Surrogacy Lаwѕ Vаrу Frоm Cоuntrу tо Cоuntrу

Surrogacy Lаwѕ Vаrу Frоm Cоuntrу tо Cоuntrу

Surrogacy has become big business worldwide. People in the U.S. have been known to travel overseas to find a surrogate mother, just as people from foreign countries have been known to come to the U.S. for the same purpose. Surrogate tourism, as it is most commonly referred to, is popular and has been the reason for new laws to be drafted in countries all around the world. If you or a loved one are thinking of traveling abroad for this reason, legalities should be on the top of any priority list of things in which to be knowledgeable.

There are countries that have surrogacy listed as a criminal offense, some countries have legalized it both on a commercial and altruistic level, while still others have nothing at all on their legal books specifying either way. Remember, too, that just as in the U.S., some countries' laws will vary from province to province. It would be a good practice to check into any possible discrepancies in the laws of any given country, province to province.

Typically, the more progressive a country is in terms of democracy, the better the chances are that they have lenient surrogacy laws. This is a good place to start when looking for a surrogacy-friendly country. For instance, Russia and China may not be a good bet simply based on their respective cultures and world views, so it would be wise to spend time looking into places like Australia or France.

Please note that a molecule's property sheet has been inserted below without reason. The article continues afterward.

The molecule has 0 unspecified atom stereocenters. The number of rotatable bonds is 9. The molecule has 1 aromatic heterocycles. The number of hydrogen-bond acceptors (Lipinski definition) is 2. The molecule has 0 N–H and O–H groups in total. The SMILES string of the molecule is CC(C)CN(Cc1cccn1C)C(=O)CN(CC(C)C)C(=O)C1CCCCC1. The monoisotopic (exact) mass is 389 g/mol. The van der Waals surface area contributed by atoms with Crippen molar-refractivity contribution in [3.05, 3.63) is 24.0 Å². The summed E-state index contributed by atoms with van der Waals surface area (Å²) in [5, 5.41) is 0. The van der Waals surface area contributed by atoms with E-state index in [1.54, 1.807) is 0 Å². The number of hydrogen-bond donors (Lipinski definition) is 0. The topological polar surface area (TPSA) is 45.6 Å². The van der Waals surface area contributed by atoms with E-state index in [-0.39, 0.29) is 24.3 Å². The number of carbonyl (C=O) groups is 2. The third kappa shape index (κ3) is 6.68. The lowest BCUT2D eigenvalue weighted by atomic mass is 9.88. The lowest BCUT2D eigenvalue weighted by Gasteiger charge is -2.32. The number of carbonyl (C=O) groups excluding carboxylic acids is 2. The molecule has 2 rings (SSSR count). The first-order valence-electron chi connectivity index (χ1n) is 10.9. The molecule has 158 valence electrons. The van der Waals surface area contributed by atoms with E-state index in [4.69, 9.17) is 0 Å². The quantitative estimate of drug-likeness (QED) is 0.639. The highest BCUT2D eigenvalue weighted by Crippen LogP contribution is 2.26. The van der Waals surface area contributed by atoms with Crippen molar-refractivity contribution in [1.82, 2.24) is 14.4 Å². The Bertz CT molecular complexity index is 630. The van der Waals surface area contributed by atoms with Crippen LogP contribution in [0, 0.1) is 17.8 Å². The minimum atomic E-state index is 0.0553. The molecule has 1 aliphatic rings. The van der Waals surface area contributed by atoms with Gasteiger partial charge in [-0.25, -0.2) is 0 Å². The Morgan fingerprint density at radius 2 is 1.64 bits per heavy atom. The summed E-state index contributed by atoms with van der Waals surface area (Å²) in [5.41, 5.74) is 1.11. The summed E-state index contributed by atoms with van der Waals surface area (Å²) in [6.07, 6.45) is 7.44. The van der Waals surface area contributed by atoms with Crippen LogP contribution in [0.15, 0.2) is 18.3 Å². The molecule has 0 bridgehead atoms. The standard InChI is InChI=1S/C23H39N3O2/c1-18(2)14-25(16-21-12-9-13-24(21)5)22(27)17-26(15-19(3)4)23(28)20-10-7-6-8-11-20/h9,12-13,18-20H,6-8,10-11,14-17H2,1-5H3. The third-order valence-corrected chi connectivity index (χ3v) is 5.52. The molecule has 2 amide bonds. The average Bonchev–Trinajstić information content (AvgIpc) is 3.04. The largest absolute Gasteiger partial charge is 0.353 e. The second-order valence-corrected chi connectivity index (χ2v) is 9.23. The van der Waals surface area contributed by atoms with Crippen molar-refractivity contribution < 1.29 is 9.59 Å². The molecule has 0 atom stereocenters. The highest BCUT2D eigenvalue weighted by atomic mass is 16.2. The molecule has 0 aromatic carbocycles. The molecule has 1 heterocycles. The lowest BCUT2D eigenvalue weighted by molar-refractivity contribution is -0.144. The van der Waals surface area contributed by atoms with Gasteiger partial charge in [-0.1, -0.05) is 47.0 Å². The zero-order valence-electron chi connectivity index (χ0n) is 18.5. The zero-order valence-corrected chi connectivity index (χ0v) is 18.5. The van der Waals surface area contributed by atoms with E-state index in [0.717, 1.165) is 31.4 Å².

People in foreign countries would be wise to use the same rule of measure when looking into the U.S. for a possible surrogate mother. Some states are friendly towards the practice, some are not, while some are in the middle. Meaning that surrogacy may be legal, but there are legal conditions and stipulations that need to be known beforehand.

There is also the possibility of finding a surrogate mother in a foreign country while still in your country of residence. The internet is the obvious means of doing this and, once a surrogate mother is found, some would-be parents opt to fly that person over to their country of origin for the sole purpose of being a surrogate mother. There are obviously going to be legal issues involved with this but, again, depending on the countries involved, it could very well happen.

Bringing the surrogate to your country would be the most costly choice of all other alternatives, along with the fact that it would entail more legal issues to consider. There are easy ways of doing this, hard ways, inexpensive ways, as well as very expensive ways. But the most important factor that needs to be considered is the legal one. Never assume a country is keen to this idea simply based on what you have heard from other people. Learn the laws from the countries themselves and go from there.

Surrogacy is a well-established option for people to start a family when the conventional methods do notwork. You do not want legalities to stand in the way when they don't have to. 

  • Sammie R

    May 23, 2017

    I wonder if the reduced costs in places like India are going to make it more desirable for intended parents to leave the country for this process. Personally, I would be nerve-wracked to be so far away from the woman who is carrying my child.

  • F Addams

    May 30, 2017

    I think that these countries set laws in order to try and protect the parties involved in the surrogacy process but sometimes those very laws are the ones that stand in the way of some people who are trying to become parents.

  • Sarah Rogers

    June 7, 2017

    For countries that make it illegal to pay a surrogate, I wonder if their citizens skate around the rule. I can't imagine many women being a volunteer surrogate unless it's to assist a relative. I wonder if the surrogate is allowed to accept other fees or gifts such as a car to attend appointments and extra gas money.